Sunday, May 14, 2017

Looking Back: Freidell Photos Capture Dorchester As It Was A Century Ago

Every now and again, we come across photos of the Dorchester area that will take all of our readers back to a time that we can safely say nobody alive today experienced.

And for this Mothers Day, we  wanted to share a few such photos taken by the celebrated Saline County photographer Russell Freidell.

Russell Freidell was the son of William Freidell, the legendary dry goods store owner and retailer who ran his business in Dorchester for more than 50 years. 

Russell Freidell was a 1907 Dorchester High School graduate.  

He would go on to become known for his photos and his parents' beautiful home on Washington Avenue.  (That Victorian home was renovated in the late 1990s and today it looks nothing as it once did.)  

The Freidell's dry goods business also managed to survive a 1896 fire that destroyed much of Dorchester's business district, when the buildings were mostly wood.

First, we feature a 1908 photo that Friedell took of the Big Blue River north of town.  (Click on the photo for a better view.) Notice the family gathered in the covered boat.  

Back then, boating and fishing on the Blue River was popular activity -- pastimes of the very early 20th century.  

Also, notice how thin the tree cover was more than 100 years ago.  With the lack of broken prairie grass, the river's water appears a bit clearer than it is today.

Another photograph captures an area country road -- with no road signs and certainly no wider than the width of a Model T or a horse-drawn carriage.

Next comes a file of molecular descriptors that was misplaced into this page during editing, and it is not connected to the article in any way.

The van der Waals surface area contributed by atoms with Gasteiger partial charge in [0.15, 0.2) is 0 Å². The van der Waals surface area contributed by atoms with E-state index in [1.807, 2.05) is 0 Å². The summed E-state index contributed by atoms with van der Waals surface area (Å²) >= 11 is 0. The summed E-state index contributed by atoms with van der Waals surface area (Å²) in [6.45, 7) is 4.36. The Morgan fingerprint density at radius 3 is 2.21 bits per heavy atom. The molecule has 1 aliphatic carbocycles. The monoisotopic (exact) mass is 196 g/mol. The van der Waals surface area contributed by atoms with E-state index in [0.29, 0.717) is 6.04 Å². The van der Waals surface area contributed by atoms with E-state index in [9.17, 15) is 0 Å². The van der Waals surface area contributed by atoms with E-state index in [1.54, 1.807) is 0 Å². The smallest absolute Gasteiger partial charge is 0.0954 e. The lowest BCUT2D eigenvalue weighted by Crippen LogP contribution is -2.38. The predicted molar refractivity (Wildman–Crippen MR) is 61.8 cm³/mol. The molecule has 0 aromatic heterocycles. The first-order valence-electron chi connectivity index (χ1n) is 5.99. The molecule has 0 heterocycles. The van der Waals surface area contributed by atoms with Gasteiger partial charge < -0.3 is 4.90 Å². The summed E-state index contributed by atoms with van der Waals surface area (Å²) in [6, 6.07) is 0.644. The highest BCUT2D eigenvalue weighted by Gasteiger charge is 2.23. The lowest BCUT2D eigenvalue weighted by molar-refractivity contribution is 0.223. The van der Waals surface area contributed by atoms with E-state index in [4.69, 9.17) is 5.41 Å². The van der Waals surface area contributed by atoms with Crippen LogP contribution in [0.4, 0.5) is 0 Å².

We are guessing this photo was taken circa 1908 just outside of Dorchester. 

Both photographs were turned into postcards, a common practice for Friedell.  

These particular postcards were sent to an acquaintance of Freidell's in Kansas; both were postmarked in Dorchester.

One of our favorite Freidell photos shows Dorchester's Independence Day in 1908.  It gives viewers a front row seat at the village's celebrated Fourth of July parade, which continues today, 109 years later. 

The theme of Dorchester's 1908 Fourth of July Parade was "Comic Parade." 

Another photograph by Freidell shows a clear, crisp view of the 1909 Dorchester baseball team. 

Back then, games were often played south of town in the space now occupied by the Saline County Museum.

Another popular spot for baseball was a cow pasture northwest of town called Grant Horner's pasture. 

Yet another location was Bankson's pasture, just on the outskirts of Dorchester.  

Most games were played during free time on Sundays, according to old timers quoted in the Dorchester centennial history book.

Freidell's postcards are occasionally available for purchase online and make a fine gift for any Dorchester native or resident who enjoys studying our area's history.


  1. I also notice that there's no 20-foot banks on the river as there are today thanks to the practice of farming right up to the edges of bodies of water.

    1. Maby its because there used to be dams on the river

  2. Love love love when you guys do these types of stories

  3. Whatever happenend to Russell Friedell? I assume his dad died in Dorchester.

  4. The best part about those days is there werent any mexican drug gang members interrupting our blue river cruises.

  5. hey village dweller. Is friedel on your photo staff for your little blog?

  6. Maby those banks were caused when they took the dams out? Pretty hard to farm the edge and have a twenty foot drop off occur

  7. I live Mount Prospect, IL. A few weeks ago I bought (or won) a Russell Freidell postcard of the Gevena Reds Battery (post of baseball players, and since it is a battery, must likely pitchers and catchers) Is or was Geneva Reds team in the area?

  8. good to see that the old Thompson mansion is still intact and being used as a business............... <3

  9. I am 81 years old and I remember Russell Freidell very well. When I was a young kid my folks bought a life insurance policy for me from him..He was quite a character..I also remember the Blue when it looked like the picture. We used to take a row boat out on the river. I also remember digging clams out of the sand bottom below the Plouzek dam just north of Dorchester..When those clams got to stink real good, they made great catfish bait....The river was a lot nicer in those days.


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